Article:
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X-Man: First Class? Xavier Henry's Season Review

Examining Xavier Henry's year, where he can improve going forward, and if there are any more possible X-Men title puns we can get out of his name.

Kirby Lee-USA TODAY Sports

Full disclosure: Before this year, I do not think that I can really recall watching Xavier Henry play a second of basketball. I had heard of him vaguely, I knew that he was considered injury prone, but after not watching very much of the preseason, I had no idea what to expect when he checked in on opening night. Then this happened:


In case you cannot see that very well or simply do not remember, that was X's shot chart on opening night, when he announced himself to Lakers fans with a scorching 22 points on 8/13 shooting including 3/4 3's, to go with 6 rebounds for a +15 in his 26 minutes off the bench. I may or may not have had a friend text me that "Xavier is our next franchise player now once Kobe retires". The victory on this night was one of the few genuine feel good moments in this debacle of a season for the Los Angeles Lakers. Sadly (or happily if you were always on the tank train), Henry was unable to maintain this level of play throughout the season.

That type of production should never have been anyone's expectation for Henry though, and certainly was not what the front office was expecting. However, Henry was still able to have himself a nice year when he was able to stay healthy, improving on many of his career statistical norms, and surely buying himself at least one more chance in the league.

After re-watching more Xavier Henry possessions than is healthy for any non-scout or GM to watch, a couple things became burned into my memory:

  • He has phenomenal athletic ability, a breathtaking ability to get to the rim, and looks straight out of central casting for an NBA player.
When hearing stories about how highly thought of Henry was during the high school recruiting process, it is easy to see why. He is obviously built, and has a quick first step allowing him to often get to the rim. Once there, sometimes things like this happened:

That was fun! Tragically, finishes like that or finishes at all were less likely than misses, as Xavier more often demonstrated my next observation of:
  • Frustrating inability to finish consistently once he got to the rim
For posterity, here is Xavier's shot chart for this season

As a refresher, the colors mean that a players field goal percentage was: green (above league average), yellow (comparable to league average), and red (below league average). So clearly Xavier's shooting efficiency was that of a below average player, which should probably be expected from a player who was considered a "buy low" signing, a raw infusion of athleticism that hopefully Mike D'Antoni could get the most out of.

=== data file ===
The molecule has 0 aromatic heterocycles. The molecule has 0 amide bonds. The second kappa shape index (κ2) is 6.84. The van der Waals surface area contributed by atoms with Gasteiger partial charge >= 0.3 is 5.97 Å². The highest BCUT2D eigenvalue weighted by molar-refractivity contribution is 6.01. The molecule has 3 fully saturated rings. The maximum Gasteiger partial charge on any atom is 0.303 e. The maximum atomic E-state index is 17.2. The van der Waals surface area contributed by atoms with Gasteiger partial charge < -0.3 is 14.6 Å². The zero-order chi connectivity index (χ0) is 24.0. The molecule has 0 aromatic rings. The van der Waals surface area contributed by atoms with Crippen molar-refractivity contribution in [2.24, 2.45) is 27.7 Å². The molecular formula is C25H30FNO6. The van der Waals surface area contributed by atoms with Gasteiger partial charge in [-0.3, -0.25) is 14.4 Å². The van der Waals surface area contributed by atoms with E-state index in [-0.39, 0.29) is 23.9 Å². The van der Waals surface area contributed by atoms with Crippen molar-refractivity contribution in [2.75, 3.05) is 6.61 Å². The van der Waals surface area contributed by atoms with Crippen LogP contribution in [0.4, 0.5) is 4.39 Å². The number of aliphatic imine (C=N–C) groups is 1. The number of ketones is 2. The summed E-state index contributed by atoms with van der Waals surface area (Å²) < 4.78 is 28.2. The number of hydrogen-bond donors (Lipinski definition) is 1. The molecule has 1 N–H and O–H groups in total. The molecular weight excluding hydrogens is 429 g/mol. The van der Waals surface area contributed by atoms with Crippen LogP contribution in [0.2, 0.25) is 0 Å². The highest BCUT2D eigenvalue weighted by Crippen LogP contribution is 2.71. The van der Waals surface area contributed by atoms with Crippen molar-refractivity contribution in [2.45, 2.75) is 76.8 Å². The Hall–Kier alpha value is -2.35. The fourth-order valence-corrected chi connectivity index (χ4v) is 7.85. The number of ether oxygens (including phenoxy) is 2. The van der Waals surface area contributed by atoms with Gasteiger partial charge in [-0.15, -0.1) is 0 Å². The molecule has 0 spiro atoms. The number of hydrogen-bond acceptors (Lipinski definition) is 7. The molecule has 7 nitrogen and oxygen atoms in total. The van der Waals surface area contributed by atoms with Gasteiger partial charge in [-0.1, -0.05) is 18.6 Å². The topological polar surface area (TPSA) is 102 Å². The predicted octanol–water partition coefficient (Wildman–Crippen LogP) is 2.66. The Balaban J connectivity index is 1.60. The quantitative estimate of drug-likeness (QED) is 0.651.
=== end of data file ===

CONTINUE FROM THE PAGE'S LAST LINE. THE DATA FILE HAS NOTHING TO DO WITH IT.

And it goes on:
When watching Henry play, several reasons for his lack of efficiency became apparent. For one, he had a tendency to mistime pick and rolls, often beginning his foray towards the rim before his big had a chance to set a solid pick. This type of issue should probably be expected though, from a small forward, who was already considered something of a project, being forced to play point guard due to the injury plague wiping out LA's veteran PG platoon.

Another factor leading to the ineffectiveness of Henry's drives was that he seemed to have a hard time making adjustments to his standard plan of "barrel towards the basket and force up a shot." When driving this way, X showed his strong hands and ability to get a shot up through contact and not turn the ball over, but did seem to get his shots either blocked or tipped once it was out of his hands, a consequence of not creating enough space between himself and the big that he was challenging. He would often go right into a big man's chest in an effort to create space, but often it did not create enough, leading to these blocks or tips. Even his shots that did get through were not incredibly accurate, and finishing around the rim is an aspect of his game that he will need to work on a lot over the summer if he wants to become a more consistent contributor and stay in the league. Basically, if nearly 50% of his shots are going to come around the rim, he will need to shoot above 47.62% from there.

The other blight on Xavier's season was his continuing difficulties staying out of the training room and in a jersey on game day. While he did show a lot of toughness in playing through his wrist ligament tear towards the end of the campaign, regardless of the fact that he was likely playing for a new contract as much as showing support for his teammates, it cannot be ignored that Henry missed 39 games this year due to various injuries, adding to his reputation for being damaged goods.

If it seemed like I was not a fan of Xavier due to all these critiques, that is not the case. In the games where Xavier was on, it led to some of the few highlights of this miserable season. Off the court, who can forget his enjoyable back and forths with Nick Young, like when he tried to bum Rihanna's number off of Swaggy, demonstrating the chemistry that kept Lakers fans supporting this team and prevented the locker room from descending into chaos as so many lottery teams do. As mentioned above, he was also asked to play out of position at point guard when injuries struck, and he did so without complaint. Overall, this year Xavier Henry showed that he is a solid locker room presence with good athletic potential, and the Lakers could do a lot worse than taking another one-year flier on him as a backup wing if he is willing to come back at a similar rate.

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